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Ignite Team Performance with Rules of Engagement

October 16th, 2018

By: Karen Colligan

What is it that differentiates a high performing team from a team that never gets beyond the “storming” stage in the forming/storming/norming/performing (The Tuckman Model) journey? How does a high performing team continue to achieve milestones and meet deadlines even as dynamics change due to a new or departing member? How do they manage to overcome the inevitable differences of opinion or even conflict to stay on track?

They establish and adhere to Rules of Engagement.

Think back, for a minute, to when you were in school. No, not college. Think waaay back to kindergarten or elementary school. Most likely on the first day of class your teacher shared with you “the rules.” No talking in class. Raise you hand to go to the bathroom. No fighting. Turn your homework in on time. You knew what the expectations were upfront, and you knew (and, yes, perhaps even experienced) what the consequences were if you didn’t meet those expectations. The goal of the rules was to create a harmonious and productive environment for learning. Without establishing and enforcing those rules, the classroom could have been chaos.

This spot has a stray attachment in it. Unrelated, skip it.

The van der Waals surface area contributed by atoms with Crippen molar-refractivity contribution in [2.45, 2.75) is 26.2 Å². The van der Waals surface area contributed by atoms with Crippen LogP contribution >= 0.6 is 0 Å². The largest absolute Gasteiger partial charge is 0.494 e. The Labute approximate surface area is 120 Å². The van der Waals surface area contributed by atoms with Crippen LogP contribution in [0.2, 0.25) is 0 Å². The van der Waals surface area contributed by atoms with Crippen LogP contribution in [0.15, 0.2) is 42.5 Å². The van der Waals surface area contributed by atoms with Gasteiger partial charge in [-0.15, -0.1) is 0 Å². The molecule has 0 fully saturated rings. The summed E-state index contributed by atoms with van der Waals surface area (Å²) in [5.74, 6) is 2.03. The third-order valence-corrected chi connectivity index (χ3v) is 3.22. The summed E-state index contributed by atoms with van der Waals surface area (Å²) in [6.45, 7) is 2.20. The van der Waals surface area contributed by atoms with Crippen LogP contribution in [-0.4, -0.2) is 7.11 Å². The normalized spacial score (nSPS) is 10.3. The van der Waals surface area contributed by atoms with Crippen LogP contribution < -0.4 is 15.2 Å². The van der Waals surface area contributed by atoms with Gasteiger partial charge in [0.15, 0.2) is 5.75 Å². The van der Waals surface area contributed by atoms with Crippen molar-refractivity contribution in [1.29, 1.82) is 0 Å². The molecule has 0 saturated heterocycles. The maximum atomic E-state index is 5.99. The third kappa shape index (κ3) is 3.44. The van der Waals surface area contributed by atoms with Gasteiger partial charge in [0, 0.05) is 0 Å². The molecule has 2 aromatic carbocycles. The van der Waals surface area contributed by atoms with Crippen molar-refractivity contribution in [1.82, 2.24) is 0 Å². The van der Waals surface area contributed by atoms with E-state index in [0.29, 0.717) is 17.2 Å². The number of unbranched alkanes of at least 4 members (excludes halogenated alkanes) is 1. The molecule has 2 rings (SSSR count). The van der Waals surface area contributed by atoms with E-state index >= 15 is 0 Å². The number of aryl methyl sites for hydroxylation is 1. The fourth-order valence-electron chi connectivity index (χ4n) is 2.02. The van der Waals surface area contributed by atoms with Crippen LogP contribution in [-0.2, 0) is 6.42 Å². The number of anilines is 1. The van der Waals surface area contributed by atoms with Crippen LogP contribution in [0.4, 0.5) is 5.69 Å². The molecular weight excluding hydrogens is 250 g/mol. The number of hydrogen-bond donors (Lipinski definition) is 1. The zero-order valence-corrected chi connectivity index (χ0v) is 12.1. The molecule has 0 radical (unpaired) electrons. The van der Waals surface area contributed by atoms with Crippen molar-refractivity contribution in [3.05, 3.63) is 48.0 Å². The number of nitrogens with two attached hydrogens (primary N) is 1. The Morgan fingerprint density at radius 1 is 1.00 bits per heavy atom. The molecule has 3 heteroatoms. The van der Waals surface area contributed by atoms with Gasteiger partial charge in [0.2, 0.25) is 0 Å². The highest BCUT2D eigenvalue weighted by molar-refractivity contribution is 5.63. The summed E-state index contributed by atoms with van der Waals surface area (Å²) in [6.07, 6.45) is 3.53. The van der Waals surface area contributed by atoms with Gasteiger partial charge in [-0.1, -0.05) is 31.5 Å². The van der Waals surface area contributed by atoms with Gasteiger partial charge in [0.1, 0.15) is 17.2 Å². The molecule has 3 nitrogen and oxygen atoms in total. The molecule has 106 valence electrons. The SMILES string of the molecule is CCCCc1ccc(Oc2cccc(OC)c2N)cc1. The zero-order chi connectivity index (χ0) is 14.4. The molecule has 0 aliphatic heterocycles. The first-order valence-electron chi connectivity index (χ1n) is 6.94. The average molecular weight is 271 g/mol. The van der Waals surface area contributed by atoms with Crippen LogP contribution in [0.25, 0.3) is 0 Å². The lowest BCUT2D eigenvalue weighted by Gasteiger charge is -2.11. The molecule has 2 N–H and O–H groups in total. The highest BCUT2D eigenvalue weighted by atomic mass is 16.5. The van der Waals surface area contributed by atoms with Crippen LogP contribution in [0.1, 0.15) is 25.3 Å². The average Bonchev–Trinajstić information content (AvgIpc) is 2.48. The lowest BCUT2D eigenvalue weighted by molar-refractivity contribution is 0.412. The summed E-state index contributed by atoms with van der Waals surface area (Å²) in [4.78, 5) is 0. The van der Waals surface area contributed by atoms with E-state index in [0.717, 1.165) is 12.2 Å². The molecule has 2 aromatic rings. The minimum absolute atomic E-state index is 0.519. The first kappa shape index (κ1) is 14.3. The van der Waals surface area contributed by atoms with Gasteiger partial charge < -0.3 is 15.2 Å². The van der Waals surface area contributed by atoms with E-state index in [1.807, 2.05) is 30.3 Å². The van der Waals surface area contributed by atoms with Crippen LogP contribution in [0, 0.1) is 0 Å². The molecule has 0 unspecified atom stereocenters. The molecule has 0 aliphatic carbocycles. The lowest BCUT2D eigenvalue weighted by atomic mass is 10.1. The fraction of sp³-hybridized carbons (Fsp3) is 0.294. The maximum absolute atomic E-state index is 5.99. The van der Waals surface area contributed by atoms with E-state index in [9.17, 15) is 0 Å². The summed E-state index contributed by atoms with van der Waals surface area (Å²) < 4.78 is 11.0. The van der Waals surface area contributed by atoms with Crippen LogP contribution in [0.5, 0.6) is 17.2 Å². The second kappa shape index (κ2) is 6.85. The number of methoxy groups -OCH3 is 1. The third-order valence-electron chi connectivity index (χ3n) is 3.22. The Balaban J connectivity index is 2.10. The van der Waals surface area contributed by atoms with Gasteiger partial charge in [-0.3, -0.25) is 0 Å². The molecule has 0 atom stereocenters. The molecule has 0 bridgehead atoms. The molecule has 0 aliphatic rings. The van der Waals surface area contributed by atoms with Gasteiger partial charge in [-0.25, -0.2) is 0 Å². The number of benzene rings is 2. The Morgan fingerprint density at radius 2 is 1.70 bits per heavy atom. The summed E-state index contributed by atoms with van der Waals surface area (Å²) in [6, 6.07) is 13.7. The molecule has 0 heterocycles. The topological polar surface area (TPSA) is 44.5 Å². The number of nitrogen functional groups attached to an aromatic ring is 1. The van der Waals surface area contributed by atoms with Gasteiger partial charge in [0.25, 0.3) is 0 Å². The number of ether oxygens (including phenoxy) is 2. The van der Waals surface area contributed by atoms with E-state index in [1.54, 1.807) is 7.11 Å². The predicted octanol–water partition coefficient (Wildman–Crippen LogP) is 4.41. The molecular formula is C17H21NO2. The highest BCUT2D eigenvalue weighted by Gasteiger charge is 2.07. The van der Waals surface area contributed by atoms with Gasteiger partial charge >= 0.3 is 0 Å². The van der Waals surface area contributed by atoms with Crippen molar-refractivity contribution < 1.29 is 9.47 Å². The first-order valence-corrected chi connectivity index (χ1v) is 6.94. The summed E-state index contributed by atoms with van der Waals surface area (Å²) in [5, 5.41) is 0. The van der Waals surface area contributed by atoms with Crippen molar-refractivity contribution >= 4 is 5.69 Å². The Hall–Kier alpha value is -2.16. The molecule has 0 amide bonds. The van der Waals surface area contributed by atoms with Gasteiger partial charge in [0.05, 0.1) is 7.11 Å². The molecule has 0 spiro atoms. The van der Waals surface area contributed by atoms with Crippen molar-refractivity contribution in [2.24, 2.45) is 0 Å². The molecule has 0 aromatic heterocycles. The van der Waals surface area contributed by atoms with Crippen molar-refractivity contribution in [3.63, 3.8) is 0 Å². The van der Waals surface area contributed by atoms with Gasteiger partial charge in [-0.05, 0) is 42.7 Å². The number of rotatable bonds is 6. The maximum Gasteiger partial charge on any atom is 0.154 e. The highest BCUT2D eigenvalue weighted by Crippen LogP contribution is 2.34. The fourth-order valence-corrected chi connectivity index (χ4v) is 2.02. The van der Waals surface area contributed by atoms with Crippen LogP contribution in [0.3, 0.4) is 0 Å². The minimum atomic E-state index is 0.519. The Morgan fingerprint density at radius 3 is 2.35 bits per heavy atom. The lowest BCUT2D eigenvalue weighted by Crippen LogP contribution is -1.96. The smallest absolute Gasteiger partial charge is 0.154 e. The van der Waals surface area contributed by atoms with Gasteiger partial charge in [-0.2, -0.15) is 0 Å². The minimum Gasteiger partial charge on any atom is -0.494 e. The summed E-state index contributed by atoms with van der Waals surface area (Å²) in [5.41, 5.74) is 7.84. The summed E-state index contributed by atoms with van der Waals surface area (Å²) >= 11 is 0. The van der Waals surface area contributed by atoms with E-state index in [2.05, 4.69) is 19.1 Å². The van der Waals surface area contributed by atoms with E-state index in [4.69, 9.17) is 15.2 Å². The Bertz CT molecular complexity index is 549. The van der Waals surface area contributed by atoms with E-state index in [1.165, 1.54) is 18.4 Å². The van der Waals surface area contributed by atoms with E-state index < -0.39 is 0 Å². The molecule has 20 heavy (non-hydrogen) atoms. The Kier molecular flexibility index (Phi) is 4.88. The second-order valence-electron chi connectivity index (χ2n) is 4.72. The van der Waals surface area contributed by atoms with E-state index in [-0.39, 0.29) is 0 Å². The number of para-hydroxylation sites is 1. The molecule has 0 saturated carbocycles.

And so it goes with teams. In fact, we’ve seen (or at least read about) that chaos on a nearly daily basis with one very, very visible team. Don’t let that happen to your team.

Allocate some time – as a team – to establish your team Rules of Engagement. These should align with your company values and culture. As you think about what to include, consider things that have been an issue for the team in the past – what guideline can you put in place that will prevent that issue in the future? Here are some topics your rules can address:

Communication. What is the preferred method – email, phone, in person – for sharing information vs. decision making vs. resolving conflict?

Meetings. Is there a limit on length? How will you handle chronic late-comers? How will you ensure that everyone is heard (at the meeting rather than post-meeting in a hallway discussion)?

Decisions. How will you make them? A vote? Who’s the tie breaker?

Conflict. What’s your process for managing it? What will you do when it escalates?

Other potential topics are prioritization, accountability, coordinating task hand off, reviewing each other’s work. And certainly don’t forget to include a general rule about good behavior – kindness, respect, integrity.

Diversity of ideas, opinions, skill sets, experience and background enhances a team’s ability to innovate, and to provide the full complement of capabilities to achieve desired results. The best way to leverage those capabilities and to increase your team’s performance is by defining and maintaining your Rules of Engagement.

Till next time,

Karen

Accountability, Communication, Professional and team leadership, Teams

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